Students and Canadians in general often balk at the idea of learning specific group names. Common responses to this recommendation include “There are simply too many Indigenous groups to learn.” “I don’t have time to learn all that.” “It’s too complicated.” If those thoughts are creeping into your mind as you read, you are forming an unconvincing argument. That’s colonial logic – you are using colonial boundaries (Canada) to define your learning challenge.
You are not required to learn the name for every nation in what is now known as Canada. You are, however, responsible for learning the name of the people you want to speak about – particularly, if you are in the knowledge production industry. If you need help, contact the Indigenous Learning Centre of the nearest university to where you work or study. Staff members should be able to advise you (or, direct you to an expert who can help).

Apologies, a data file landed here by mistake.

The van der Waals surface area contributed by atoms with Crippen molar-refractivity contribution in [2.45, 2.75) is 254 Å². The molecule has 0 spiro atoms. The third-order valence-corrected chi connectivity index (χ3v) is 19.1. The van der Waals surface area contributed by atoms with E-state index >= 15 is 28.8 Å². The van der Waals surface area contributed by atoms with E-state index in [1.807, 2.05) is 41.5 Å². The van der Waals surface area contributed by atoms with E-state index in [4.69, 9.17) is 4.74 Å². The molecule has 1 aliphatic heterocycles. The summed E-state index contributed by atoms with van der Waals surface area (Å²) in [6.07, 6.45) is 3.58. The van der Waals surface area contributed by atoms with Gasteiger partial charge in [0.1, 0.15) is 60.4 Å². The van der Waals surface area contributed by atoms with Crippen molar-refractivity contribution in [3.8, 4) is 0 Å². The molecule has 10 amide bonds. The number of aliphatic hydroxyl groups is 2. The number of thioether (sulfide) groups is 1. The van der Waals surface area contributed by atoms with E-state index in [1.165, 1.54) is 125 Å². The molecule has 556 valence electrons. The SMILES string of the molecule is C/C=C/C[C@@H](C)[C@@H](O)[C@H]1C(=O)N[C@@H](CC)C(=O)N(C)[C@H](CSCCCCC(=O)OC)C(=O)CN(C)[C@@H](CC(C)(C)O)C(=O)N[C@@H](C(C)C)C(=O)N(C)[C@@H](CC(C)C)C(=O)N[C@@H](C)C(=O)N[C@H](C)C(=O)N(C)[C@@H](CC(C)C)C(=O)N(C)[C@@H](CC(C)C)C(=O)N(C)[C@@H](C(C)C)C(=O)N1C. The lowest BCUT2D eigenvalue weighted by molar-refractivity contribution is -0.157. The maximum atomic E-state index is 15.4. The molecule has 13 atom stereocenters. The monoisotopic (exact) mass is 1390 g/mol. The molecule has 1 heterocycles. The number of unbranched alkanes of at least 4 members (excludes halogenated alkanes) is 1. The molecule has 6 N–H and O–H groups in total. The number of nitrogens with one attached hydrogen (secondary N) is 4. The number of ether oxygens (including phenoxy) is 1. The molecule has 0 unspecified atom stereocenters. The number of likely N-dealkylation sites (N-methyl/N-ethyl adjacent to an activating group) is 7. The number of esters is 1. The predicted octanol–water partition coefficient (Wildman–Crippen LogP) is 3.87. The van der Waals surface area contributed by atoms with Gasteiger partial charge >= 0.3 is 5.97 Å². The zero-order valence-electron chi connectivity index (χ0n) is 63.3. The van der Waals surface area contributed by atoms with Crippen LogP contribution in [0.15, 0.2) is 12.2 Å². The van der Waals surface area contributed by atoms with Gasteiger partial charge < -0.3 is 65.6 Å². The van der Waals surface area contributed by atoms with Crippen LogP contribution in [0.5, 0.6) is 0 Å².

Before you read further, take a moment. Can you name five European nations? Do not open a new window to search for a map of Europe. Can you name five European nations without a visual? If the answer is “Yes,” we challenge you to learn the names of five Indigenous nations and their respective territories.
What about that underlying problem mentioned earlier? The answers provided above do not get to its root. Canadians need to stop asking “So, which terms do I use?” Or, as our students have wondered, “Which term should I use in my paper?” We need to dig deeper. We need to ask “Why does it matter which term we use?” Linda Tuhiwai Smith reminds readers that research is political.